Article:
In poker, there are rules which are observed by the players. In politics (verbal and otherwise) there aren't.
Any statement which might convince the unwary is ok, factual or not, and any facts which might not, can be suppressed. It's as if you could paint extra pips (or paint over them) in the right colors on your cards so as to get the three-of-a-kind which, yes, beats two pair.
Herewith your Humble Scribe offers a trio of recent examples for reader evaluation as to veracity, entirety, and even deniability. All were taken from a recent issue of one of Vermont's three major daily newspapers. Identifications of publication and reporters are redacted here for compassionate reasons.
One is a discussion of the "power plant" which doesn't generate power (its role is to provide comfort space heating for the bureaucratic occupants of the some of the State-Street office buildings in Montpelier) which was built between 120 state and the Winooski River at the time of the first oil-price crisis 40 years ago. Then, we were told it would burn only wood chips, but now, I've just learned, it burns wood chips and -ugh-oil, and therefore must be removed and replaced with one burning only wood chips.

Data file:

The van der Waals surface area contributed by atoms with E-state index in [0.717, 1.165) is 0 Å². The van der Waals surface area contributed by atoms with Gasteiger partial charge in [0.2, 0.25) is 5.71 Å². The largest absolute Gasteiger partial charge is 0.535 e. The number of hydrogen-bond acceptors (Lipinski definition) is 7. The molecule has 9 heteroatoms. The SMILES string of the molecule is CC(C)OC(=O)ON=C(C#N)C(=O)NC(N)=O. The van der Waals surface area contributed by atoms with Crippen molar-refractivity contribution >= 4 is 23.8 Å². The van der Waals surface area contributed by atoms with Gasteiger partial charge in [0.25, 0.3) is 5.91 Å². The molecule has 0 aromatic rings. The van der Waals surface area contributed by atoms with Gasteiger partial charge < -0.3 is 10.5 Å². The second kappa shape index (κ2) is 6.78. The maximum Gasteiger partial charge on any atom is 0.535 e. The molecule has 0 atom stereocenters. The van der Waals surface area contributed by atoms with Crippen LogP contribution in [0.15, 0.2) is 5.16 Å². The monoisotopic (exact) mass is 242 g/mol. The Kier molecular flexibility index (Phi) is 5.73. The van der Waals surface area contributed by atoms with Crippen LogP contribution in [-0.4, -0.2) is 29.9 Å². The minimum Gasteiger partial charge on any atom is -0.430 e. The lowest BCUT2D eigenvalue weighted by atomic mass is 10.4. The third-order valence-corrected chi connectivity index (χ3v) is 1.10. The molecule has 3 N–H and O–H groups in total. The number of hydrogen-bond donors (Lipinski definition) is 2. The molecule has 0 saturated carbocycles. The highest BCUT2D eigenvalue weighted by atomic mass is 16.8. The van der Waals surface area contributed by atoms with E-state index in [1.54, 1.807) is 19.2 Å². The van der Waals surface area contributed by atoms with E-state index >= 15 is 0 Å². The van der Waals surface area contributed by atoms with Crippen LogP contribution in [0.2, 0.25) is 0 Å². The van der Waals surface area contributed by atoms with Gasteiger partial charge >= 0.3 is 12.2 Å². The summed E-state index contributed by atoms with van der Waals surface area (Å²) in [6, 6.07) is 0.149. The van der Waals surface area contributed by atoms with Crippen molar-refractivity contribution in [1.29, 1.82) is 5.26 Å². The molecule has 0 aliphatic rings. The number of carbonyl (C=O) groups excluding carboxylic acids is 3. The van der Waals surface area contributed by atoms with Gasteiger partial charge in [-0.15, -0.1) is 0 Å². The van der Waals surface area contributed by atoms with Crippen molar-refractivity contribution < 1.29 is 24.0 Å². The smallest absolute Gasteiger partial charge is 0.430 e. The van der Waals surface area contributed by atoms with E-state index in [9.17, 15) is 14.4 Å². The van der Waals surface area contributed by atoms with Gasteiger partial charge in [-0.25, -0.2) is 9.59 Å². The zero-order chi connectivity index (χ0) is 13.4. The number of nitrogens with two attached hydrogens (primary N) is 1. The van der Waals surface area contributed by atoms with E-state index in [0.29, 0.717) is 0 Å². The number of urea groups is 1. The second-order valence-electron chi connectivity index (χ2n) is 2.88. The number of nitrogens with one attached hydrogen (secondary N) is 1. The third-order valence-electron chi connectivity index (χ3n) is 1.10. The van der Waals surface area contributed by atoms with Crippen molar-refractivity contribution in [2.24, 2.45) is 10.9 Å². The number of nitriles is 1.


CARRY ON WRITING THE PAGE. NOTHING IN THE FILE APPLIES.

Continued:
Those newly arrived in Vermont who fled New York City will recognize the model for the proposed new "district energy system" whereby the new no-fossil-fuel furnace will pipe under-street heat and hot water to buyers throughout Montpelier, just as Con Ed did and does in Gotham to this day.
The '70s-era "Dig We Must..." street barricades are doubtless still available for re-use. The $19 million project will, we read, be local-vore (the furnaces will consume locally harvested wood, not imported oil) and will "...reduce greenhouse gas emissions 80% in 20 years." Seemingly impressive, but not what my Hoyle's rule book says. An engineering reference shows that oil burning produces .26 kilograms of CO2 per kilowatt-hour of energy produced, while wood burning produces .39kg/kwh. I think .39 is 50 percent higher than .26.